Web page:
Most people I’ve spoken to find that School Library Journal’s grade recommendation is the most realistic for their community. If you have middle school volunteers, have them pull books from your general fiction collection that they think are interesting to their peers. One comment on my article has been to work with your local school librarian, something that I now wish I had done. Make those partnerships and use them. Finally, know your community. Find what your middle grade readers read. Do they commonly go to the YA section? Do you want them to stay in your area until the designated age? Maybe you need older (but safe) reads in your juvenile section for them.

As a publisher, how can we help facilitate this trend? We currently notate our books that are “upper middle grade,” as we have several titles that are written specifically with 5th-8th graders in mind. If there are other ways to indicate to selectors/collection development specialists which books fit which audience, especially the often-overlooked middle school crowd, we’d be interested in hearing more.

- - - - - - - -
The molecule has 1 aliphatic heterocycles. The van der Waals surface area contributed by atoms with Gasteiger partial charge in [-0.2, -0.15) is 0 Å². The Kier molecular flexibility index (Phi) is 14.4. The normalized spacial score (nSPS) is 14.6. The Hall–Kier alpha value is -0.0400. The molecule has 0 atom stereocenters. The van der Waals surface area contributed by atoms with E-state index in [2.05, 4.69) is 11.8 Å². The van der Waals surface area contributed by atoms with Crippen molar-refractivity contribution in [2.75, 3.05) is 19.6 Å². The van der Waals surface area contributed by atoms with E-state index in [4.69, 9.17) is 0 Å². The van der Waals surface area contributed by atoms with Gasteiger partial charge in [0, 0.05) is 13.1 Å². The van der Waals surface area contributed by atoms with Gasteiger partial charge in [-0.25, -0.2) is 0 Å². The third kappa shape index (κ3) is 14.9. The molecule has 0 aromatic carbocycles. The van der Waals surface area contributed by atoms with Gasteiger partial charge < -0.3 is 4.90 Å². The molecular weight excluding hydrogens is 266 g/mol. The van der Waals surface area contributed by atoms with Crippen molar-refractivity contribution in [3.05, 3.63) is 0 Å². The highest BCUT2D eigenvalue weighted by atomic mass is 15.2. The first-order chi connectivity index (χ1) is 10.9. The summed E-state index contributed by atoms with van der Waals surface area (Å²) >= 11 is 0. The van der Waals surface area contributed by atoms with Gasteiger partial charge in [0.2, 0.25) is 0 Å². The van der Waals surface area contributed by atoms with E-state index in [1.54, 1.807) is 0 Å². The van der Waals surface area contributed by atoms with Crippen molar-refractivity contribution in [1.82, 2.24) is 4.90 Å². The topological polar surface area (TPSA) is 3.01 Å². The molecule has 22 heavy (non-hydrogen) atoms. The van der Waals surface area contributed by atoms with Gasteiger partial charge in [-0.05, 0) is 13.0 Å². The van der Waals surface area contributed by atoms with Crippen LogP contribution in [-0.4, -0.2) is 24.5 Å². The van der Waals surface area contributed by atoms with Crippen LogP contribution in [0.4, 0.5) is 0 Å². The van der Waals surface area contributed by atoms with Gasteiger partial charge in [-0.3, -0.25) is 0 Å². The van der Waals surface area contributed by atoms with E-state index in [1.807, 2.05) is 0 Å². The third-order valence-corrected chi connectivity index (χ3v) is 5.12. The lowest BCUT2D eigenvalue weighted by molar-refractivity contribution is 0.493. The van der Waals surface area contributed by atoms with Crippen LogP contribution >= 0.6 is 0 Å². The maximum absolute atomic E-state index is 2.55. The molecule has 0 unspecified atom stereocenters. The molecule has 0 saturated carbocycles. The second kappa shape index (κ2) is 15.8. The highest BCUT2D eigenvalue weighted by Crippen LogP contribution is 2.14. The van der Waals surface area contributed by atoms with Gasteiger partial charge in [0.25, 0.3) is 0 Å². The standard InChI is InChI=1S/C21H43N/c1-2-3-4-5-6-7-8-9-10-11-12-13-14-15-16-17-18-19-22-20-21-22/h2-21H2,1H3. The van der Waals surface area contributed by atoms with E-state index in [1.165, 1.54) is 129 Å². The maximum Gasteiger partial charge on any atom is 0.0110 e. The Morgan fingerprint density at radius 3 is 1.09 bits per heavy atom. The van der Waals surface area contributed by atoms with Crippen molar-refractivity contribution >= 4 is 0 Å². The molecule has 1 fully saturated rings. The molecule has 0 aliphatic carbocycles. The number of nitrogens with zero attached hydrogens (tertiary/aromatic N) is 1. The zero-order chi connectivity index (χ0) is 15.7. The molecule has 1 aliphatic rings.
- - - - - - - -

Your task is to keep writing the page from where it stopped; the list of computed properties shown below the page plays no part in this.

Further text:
Indicate grades in your reviews. Be clear about your levelling system in general.

No publishers use the same system it seems, so we have to acclimate to each one.  Note review factors that made your decision .Does it have sex, or drug use? Language? Let the selectors decide what is appropriate for their readers and the collection they’re purchasing for.

Christina is currently the middle school librarian at Glen Ellyn Public Library, IL. She’s responsible for the middle school collection and programming and serves as the youth department’s 3D printing and technology expert.